It is that classic American of spectacles, Super Bowl Sunday. The game, the pageantry, the parties and the food. Only in America. Everything about it is bigger, louder, flashier and fattier. This year was no different. From the Peyton hype, the NYC centric weather debates, to the Richard Sherman loud mouth or genius arguments, it was a constant stream of media hype, gobbled up by the American public and washed down with Bud Lights by the millions. The big screen HDTV was invented for just such an occasion.
Other than being reminded of the all too often SEC drubbing of Big Ten/ND teams in BCS bowls, watching the Seahawks out run, hit, swagger, flash and fun the Broncos, I found myself reminded of why I have often viewed Pete Carroll as a great example of leadership. It was 5 years ago this month I wrote about the then USC head coach and an interview he gave on 60 Minutes. What struck me then was his passion. Nothing has changed in those 5 years (maybe my writing has become more concise). The guy is still as passionate as ever, and that message resonates as strongly as ever. The results speak for themselves.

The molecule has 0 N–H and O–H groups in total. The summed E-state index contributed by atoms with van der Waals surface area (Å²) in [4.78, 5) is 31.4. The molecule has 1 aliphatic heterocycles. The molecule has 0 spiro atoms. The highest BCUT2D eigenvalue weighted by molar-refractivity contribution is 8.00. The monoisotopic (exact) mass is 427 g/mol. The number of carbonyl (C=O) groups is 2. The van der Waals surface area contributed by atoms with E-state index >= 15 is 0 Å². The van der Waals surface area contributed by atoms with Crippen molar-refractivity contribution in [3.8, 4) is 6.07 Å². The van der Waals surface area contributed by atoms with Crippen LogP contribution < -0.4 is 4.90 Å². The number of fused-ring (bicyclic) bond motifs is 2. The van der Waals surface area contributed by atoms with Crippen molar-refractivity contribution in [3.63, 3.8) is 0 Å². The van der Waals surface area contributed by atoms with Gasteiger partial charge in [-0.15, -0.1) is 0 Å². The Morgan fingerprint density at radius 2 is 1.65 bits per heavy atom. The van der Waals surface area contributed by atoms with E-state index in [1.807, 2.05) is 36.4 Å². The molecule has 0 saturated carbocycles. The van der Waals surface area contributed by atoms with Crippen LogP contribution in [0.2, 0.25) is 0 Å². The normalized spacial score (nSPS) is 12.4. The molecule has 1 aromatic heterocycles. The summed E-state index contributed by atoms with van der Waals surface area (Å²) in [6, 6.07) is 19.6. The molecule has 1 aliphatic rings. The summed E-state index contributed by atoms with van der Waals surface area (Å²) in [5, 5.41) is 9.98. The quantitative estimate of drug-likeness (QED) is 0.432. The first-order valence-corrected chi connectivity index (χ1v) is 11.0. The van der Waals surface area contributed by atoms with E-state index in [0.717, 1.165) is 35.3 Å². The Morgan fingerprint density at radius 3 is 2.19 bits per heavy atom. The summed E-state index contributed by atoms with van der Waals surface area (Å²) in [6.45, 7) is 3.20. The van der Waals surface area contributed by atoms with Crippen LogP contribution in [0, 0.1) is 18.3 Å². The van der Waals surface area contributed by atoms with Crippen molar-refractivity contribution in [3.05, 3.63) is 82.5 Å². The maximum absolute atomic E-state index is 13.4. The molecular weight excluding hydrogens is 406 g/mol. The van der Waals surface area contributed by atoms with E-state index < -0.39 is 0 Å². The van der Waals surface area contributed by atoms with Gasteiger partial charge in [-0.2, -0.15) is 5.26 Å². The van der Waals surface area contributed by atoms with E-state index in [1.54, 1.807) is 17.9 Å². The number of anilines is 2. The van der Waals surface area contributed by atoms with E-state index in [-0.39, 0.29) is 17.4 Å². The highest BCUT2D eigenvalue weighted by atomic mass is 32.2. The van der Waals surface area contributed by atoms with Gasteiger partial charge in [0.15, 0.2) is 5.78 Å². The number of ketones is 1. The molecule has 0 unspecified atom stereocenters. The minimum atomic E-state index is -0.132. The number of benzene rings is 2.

It is clear Pete Carroll loves, absolutely loves, what he does. He loves coaching, he loves his players, he loves the game, the competition, and certainly winning. The guy has a blast, you can just tell. He is one of the oldest people in his profession, yet appears and acts as one of the youngest. His energy and enthusiasm is infectious. In a profession typified by hyper stressed coaches glaring and screaming, Pete Carroll seems to be having an absolute ball. Yes his players make mistakes, yes discipline is not absolute, but the lapses are made up for ten fold…mostly.
And for all his fun-loving, good time nature, he is very open about the fact that competition is the driving factor. Anyone can take anyone’s job. Every practice, every play, every training session and meeting, it is absolutely about competing and winning. He holds people to account. If you are the best at what you do, you play. If you are complacent, you sit. It is not mean-spirited, but it is reality. You play like you practice.
A great many things go into success. Though passion and a positive mental attitude alone are never enough, things sure are easier with them. Plus, the pursuit of success tends to just be a whole lot more fun when one wants to be there and is enjoying what they are doing. It has become cliché, “the NFL is a grind”, but from here, Pete Carroll seems to do it differently, and everyone seems happier and more successful.